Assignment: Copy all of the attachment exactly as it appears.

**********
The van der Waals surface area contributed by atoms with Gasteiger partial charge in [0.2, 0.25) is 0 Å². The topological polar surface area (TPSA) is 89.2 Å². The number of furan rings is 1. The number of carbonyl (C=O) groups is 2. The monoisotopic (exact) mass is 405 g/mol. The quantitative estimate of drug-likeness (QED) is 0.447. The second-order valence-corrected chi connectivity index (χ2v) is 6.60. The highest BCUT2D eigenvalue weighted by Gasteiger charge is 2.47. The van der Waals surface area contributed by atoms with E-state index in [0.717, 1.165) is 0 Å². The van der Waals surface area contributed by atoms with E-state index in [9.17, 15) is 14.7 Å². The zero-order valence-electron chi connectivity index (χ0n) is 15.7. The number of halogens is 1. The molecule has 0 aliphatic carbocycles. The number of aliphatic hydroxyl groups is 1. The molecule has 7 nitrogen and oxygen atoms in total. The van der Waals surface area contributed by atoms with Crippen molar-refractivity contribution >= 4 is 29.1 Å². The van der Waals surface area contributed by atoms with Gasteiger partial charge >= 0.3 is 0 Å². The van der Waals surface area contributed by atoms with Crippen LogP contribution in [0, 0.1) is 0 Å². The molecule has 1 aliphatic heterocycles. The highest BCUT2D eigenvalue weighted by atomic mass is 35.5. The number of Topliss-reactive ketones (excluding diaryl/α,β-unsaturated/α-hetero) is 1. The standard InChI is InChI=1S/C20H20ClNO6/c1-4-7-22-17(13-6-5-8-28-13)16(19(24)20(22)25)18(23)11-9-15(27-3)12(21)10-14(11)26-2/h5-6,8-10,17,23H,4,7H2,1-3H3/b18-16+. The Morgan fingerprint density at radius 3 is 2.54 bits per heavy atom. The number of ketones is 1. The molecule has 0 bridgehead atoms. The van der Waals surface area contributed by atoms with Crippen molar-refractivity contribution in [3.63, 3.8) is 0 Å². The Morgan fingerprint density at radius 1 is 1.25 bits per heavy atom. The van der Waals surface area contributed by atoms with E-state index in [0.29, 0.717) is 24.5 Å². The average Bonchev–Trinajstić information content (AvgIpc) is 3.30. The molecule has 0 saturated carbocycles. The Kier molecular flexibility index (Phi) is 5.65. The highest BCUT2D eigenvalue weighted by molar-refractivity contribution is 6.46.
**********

The van der Waals surface area contributed by atoms with Gasteiger partial charge in [0.2, 0.25) is 0 Å². The topological polar surface area (TPSA) is 89.2 Å². The number of furan rings is 1. The number of carbonyl (C=O) groups is 2. The monoisotopic (exact) mass is 405 g/mol. The quantitative estimate of drug-likeness (QED) is 0.447. The second-order valence-corrected chi connectivity index (χ2v) is 6.60. The highest BCUT2D eigenvalue weighted by Gasteiger charge is 2.47. The van der Waals surface area contributed by atoms with E-state index in [0.717, 1.165) is 0 Å². The van der Waals surface area contributed by atoms with E-state index in [9.17, 15) is 14.7 Å². The zero-order valence-electron chi connectivity index (χ0n) is 15.7. The number of halogens is 1. The molecule has 0 aliphatic carbocycles. The number of aliphatic hydroxyl groups is 1. The molecule has 7 nitrogen and oxygen atoms in total. The van der Waals surface area contributed by atoms with Crippen molar-refractivity contribution >= 4 is 29.1 Å². The van der Waals surface area contributed by atoms with Gasteiger partial charge >= 0.3 is 0 Å². The van der Waals surface area contributed by atoms with Crippen LogP contribution in [0, 0.1) is 0 Å². The molecule has 1 aliphatic heterocycles. The highest BCUT2D eigenvalue weighted by atomic mass is 35.5. The number of Topliss-reactive ketones (excluding diaryl/α,β-unsaturated/α-hetero) is 1. The standard InChI is InChI=1S/C20H20ClNO6/c1-4-7-22-17(13-6-5-8-28-13)16(19(24)20(22)25)18(23)11-9-15(27-3)12(21)10-14(11)26-2/h5-6,8-10,17,23H,4,7H2,1-3H3/b18-16+. The Morgan fingerprint density at radius 3 is 2.54 bits per heavy atom. The number of ketones is 1. The molecule has 0 bridgehead atoms. The van der Waals surface area contributed by atoms with Crippen molar-refractivity contribution in [3.63, 3.8) is 0 Å². The Morgan fingerprint density at radius 1 is 1.25 bits per heavy atom. The van der Waals surface area contributed by atoms with E-state index in [0.29, 0.717) is 24.5 Å². The average Bonchev–Trinajstić information content (AvgIpc) is 3.30. The molecule has 0 saturated carbocycles. The Kier molecular flexibility index (Phi) is 5.65. The highest BCUT2D eigenvalue weighted by molar-refractivity contribution is 6.46.